I visit Denver and Brady for the first time only two weeks after we return. When we show up at happy hour with the other architecture students, they are delighted. “What are you doing here?” crows Matt, hugging me. “Why would I be anywhere but with Brady?” I say.
I adore him. He is brilliant. We are brilliant together. Each visit, there are more assignments; we like solving problems together. We build our own Hadrian’s Villa in his backyard with all the broken door and window frames he’s found. We make our own sushi. We go to Casa Bonita, the obscenely pink Mexican restaurant that rises from a strip mall on Colfax. It seats a 1000 people, has cliff divers, a Wild West shoot-out, terrible food. “I want to get married here,” says Brady, wrapping his arm around my waist. “Me, too,” I sigh. His best friend Paul looks over, cocks his head, says nothing, notes that neither of us said to whom.
“Most people think I’m kind of an asshole,” Brady tells me, as we wait to hear the INXS cover band on the Tiber. Yesterday, he showed me the video he and Paul made for the band Of Montreal: still shots of pictures from a children’s book corresponding cleverly with the lyrics. Today, for class, he designed a bridge based on dancing couples. He shows me how the supports will twist, as if they’re arms intertwined. The computer program shows the blueprint, then superimposes the dancers on top. I tear up. It’s beautiful. It can be hard to be creative, to not have others understand you.
In three years, I am living in a Missouri farmhouse when I get the seventh text. It’s been two years since I’ve seen him. “I’m sorry I wasn’t good to you. I’m different now. I can’t imagine not knowing you.” I try to write the email that will show I take the blame—that I cannot forgive him because I cannot forgive myself. That I was the one who wouldn’t see when it was over, that I know changing my ticket to be with him on New Year’s Eve was an act of desperation. That, despite all this, it was still humiliating to find he had a date, to spend the day crying until he drives me to the airport. “I may have over-reacted,” he says, looking miserable. I see him as he was in Naples on that first day: uncomfortable, detached. At midnight, I look out across the tarmac as the fireworks go off over Las Vegas. I start crying and laughing at the same time, and no one taps my knee to offer me a rose. I send the email, hoping I have been kind but firm, honest about my pain while owning my part in creating it. He doesn’t like it. “To not forgive is to live in hate. I’m sorry for you, and I’m blocking you from now on.”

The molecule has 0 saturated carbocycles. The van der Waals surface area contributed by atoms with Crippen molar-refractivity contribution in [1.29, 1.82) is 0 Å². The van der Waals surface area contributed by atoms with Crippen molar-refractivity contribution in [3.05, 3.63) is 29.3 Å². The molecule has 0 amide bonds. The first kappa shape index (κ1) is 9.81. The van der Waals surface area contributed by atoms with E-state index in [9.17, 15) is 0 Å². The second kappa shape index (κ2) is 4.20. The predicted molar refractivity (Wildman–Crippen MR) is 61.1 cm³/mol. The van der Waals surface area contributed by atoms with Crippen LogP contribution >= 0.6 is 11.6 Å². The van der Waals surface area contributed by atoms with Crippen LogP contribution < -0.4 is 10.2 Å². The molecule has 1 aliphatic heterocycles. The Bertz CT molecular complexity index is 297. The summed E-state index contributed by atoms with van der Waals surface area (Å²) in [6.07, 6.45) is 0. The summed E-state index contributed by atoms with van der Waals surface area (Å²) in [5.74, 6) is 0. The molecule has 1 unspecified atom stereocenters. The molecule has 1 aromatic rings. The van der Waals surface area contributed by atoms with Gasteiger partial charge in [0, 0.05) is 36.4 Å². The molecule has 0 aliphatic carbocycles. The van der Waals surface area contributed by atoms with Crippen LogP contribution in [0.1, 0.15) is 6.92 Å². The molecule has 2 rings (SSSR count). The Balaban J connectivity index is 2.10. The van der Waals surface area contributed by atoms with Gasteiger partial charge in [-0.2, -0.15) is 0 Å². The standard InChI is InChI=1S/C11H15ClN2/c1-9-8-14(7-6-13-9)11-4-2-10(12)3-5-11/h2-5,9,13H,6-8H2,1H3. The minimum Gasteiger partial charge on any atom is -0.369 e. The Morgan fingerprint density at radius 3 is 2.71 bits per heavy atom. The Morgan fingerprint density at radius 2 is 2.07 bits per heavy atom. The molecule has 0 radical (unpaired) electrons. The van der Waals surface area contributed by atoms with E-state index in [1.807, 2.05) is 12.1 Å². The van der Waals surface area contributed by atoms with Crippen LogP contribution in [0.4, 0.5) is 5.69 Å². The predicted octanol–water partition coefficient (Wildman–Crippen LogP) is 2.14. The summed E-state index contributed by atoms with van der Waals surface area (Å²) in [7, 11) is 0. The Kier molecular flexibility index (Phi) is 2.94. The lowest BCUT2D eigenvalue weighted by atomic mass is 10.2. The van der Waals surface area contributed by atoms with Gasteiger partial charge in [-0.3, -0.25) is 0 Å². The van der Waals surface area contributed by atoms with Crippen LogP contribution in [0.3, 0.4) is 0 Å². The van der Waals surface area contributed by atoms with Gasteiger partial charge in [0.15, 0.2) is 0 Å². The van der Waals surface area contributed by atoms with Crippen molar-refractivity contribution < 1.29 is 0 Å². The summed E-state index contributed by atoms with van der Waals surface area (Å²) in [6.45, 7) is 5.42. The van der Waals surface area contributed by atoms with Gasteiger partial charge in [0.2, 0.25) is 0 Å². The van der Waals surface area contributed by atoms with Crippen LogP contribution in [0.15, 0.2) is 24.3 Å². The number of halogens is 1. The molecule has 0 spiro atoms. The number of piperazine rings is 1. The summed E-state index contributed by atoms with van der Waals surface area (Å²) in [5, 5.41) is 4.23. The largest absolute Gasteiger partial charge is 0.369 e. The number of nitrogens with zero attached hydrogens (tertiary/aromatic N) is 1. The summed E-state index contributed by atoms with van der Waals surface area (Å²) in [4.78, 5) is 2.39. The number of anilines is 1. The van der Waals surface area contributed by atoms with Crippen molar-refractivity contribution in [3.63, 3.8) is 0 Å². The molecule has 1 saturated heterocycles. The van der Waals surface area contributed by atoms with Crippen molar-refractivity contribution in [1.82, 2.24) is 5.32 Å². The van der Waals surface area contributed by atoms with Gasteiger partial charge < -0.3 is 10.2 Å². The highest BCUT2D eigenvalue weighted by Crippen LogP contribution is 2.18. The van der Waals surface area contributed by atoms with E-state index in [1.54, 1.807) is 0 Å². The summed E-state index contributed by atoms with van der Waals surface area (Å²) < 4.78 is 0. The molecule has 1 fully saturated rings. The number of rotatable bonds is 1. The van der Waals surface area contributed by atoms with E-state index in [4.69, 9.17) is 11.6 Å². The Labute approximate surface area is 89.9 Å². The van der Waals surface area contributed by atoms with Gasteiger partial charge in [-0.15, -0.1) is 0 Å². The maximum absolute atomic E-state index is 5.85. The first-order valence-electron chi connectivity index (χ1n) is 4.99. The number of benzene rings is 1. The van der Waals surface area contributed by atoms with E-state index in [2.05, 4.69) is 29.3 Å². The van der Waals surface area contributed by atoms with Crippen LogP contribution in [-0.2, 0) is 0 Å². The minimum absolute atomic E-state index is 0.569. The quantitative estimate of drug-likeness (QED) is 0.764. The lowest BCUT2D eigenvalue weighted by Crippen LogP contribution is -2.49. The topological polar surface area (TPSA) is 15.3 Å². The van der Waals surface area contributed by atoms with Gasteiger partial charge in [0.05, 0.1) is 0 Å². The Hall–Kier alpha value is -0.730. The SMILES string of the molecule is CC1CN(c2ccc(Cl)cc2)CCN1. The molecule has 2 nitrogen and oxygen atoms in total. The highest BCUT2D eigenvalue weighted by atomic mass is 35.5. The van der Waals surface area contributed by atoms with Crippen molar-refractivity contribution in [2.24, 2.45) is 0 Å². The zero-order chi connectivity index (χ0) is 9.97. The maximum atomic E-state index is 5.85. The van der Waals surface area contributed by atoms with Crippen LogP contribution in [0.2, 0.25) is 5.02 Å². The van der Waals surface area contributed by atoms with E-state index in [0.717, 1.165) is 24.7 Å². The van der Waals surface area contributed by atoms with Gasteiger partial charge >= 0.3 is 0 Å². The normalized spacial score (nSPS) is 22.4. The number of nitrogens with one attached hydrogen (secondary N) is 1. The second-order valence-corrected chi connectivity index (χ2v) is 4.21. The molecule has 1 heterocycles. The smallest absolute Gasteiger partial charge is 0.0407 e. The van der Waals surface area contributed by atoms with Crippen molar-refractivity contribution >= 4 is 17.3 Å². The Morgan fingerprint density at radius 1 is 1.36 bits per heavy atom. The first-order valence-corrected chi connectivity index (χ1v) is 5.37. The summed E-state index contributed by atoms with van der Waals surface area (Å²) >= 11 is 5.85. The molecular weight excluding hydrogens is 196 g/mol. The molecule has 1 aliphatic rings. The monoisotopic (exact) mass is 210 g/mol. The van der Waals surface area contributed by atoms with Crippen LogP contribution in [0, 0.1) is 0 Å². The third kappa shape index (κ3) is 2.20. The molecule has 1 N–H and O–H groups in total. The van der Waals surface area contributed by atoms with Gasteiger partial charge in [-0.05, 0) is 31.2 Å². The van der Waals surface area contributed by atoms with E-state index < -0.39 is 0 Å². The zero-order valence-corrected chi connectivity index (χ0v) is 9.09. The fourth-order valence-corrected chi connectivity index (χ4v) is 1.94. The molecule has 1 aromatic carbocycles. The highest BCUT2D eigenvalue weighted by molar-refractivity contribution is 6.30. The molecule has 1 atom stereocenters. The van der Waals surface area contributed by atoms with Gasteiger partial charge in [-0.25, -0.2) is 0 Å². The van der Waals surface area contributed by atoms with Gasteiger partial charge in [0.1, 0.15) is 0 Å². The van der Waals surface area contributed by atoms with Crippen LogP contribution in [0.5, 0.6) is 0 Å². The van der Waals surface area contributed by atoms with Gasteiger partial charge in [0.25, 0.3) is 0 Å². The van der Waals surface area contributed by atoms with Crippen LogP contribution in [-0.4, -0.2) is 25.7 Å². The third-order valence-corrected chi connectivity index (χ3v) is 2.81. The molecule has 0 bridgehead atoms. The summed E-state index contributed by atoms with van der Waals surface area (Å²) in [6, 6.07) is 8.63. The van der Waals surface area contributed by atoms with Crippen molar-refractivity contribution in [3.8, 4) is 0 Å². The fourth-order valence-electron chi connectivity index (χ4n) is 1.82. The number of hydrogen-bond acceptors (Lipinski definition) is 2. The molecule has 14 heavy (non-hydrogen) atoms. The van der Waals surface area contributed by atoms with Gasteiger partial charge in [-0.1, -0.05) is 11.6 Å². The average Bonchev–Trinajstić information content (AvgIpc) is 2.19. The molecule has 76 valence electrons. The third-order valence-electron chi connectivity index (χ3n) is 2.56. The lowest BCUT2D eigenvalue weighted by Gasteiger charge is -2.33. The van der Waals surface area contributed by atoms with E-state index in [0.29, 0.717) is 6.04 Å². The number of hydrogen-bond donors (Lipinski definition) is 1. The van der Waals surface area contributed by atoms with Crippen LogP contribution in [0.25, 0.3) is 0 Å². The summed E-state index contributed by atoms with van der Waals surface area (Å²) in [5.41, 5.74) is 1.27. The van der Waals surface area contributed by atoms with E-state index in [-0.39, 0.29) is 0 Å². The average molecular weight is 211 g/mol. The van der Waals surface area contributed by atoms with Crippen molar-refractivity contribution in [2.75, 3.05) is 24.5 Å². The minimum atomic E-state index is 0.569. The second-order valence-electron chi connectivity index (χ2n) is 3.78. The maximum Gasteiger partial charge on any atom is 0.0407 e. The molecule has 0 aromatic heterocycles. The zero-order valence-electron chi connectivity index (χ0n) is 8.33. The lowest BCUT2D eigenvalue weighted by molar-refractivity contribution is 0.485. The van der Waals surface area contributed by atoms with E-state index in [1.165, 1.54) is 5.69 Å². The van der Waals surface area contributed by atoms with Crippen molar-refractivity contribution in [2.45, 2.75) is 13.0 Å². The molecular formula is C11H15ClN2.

It’s a puzzling response, but this has to end. “Why can’t you forgive me? Just because I didn’t love you? I always want to know you,” he writes the month before. But that’s just it: it is just because of that. Because you didn’t love me enough to save me from myself.
But it is Rome, and the air is thick with spells, the sounds of lovers loving. Brady puts one headphone in my ear, the other in his own. “Listen to this song,” he says. “It’s a really good song.” There’s a sound like an ocean rushing, and my breath catches. “You call me after midnight / It must have been three years since / we last spoke.” Kings of Convenience—I have not heard of them. I had not heard of Of Montreal, which will become my permanent favorite band, who I will love for so long that I will forget who introduced me to them. I had not known such kissing underneath a bridge, my heart beating with that of a city. Later, I will not know such deep humiliation nor understand what kind of friendship can exist after such a mess. But I do not know it now, and this song is a really good song, this moment one of the best, I know, I will ever have in my life, even if I knew what would be coming. The song advances and retreats: “You changed into somebody / for whom I wouldn’t mind to /put the kettle on / Still I don’t know what I can save you from.” And still, I hear no warning in the words themselves, will only ever know, when I listen still years later, that I am lucky to remember what I do: the air, the dark, perfection in one moment, the pressure of his hand.